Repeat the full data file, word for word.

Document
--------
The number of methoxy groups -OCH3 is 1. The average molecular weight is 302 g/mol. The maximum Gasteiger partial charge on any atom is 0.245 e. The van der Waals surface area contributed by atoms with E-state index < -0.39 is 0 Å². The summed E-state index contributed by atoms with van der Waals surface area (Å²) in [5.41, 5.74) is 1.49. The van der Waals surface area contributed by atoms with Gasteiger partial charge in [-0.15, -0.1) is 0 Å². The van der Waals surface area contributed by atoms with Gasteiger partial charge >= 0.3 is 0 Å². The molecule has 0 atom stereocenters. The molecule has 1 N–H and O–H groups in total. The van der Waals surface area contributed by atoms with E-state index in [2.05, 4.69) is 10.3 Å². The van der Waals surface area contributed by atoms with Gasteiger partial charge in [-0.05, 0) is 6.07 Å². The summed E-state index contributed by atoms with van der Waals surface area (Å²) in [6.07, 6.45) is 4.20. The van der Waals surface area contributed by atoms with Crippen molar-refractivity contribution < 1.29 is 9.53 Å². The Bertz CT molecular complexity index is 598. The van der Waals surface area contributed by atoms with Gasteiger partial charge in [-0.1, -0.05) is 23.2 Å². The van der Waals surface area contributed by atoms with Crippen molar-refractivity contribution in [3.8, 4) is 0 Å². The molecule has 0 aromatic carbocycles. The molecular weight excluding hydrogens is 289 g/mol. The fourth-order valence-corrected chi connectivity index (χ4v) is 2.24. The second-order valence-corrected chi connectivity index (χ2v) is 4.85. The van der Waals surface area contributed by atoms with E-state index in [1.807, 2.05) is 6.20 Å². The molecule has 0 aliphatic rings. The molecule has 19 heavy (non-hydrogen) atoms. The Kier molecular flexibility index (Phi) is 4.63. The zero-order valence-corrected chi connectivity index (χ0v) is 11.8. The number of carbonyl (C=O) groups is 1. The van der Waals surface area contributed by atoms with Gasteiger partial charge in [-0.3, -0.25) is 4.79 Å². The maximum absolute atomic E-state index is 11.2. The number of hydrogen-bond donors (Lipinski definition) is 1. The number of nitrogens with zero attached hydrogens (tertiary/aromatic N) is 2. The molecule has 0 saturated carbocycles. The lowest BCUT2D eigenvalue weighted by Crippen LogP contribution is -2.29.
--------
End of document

The number of methoxy groups -OCH3 is 1. The average molecular weight is 302 g/mol. The maximum Gasteiger partial charge on any atom is 0.245 e. The van der Waals surface area contributed by atoms with E-state index < -0.39 is 0 Å². The summed E-state index contributed by atoms with van der Waals surface area (Å²) in [5.41, 5.74) is 1.49. The van der Waals surface area contributed by atoms with Gasteiger partial charge in [-0.15, -0.1) is 0 Å². The van der Waals surface area contributed by atoms with Gasteiger partial charge >= 0.3 is 0 Å². The molecule has 0 atom stereocenters. The molecule has 1 N–H and O–H groups in total. The van der Waals surface area contributed by atoms with E-state index in [2.05, 4.69) is 10.3 Å². The van der Waals surface area contributed by atoms with Gasteiger partial charge in [-0.05, 0) is 6.07 Å². The summed E-state index contributed by atoms with van der Waals surface area (Å²) in [6.07, 6.45) is 4.20. The van der Waals surface area contributed by atoms with Crippen molar-refractivity contribution < 1.29 is 9.53 Å². The Bertz CT molecular complexity index is 598. The van der Waals surface area contributed by atoms with Gasteiger partial charge in [-0.1, -0.05) is 23.2 Å². The van der Waals surface area contributed by atoms with Crippen molar-refractivity contribution in [3.8, 4) is 0 Å². The molecule has 0 aromatic carbocycles. The molecular weight excluding hydrogens is 289 g/mol. The fourth-order valence-corrected chi connectivity index (χ4v) is 2.24. The second-order valence-corrected chi connectivity index (χ2v) is 4.85. The van der Waals surface area contributed by atoms with E-state index in [1.807, 2.05) is 6.20 Å². The molecule has 0 aliphatic rings. The molecule has 19 heavy (non-hydrogen) atoms. The Kier molecular flexibility index (Phi) is 4.63. The zero-order valence-corrected chi connectivity index (χ0v) is 11.8. The number of carbonyl (C=O) groups is 1. The van der Waals surface area contributed by atoms with Gasteiger partial charge in [-0.3, -0.25) is 4.79 Å². The maximum absolute atomic E-state index is 11.2. The number of hydrogen-bond donors (Lipinski definition) is 1. The number of nitrogens with zero attached hydrogens (tertiary/aromatic N) is 2. The molecule has 0 saturated carbocycles. The lowest BCUT2D eigenvalue weighted by Crippen LogP contribution is -2.29.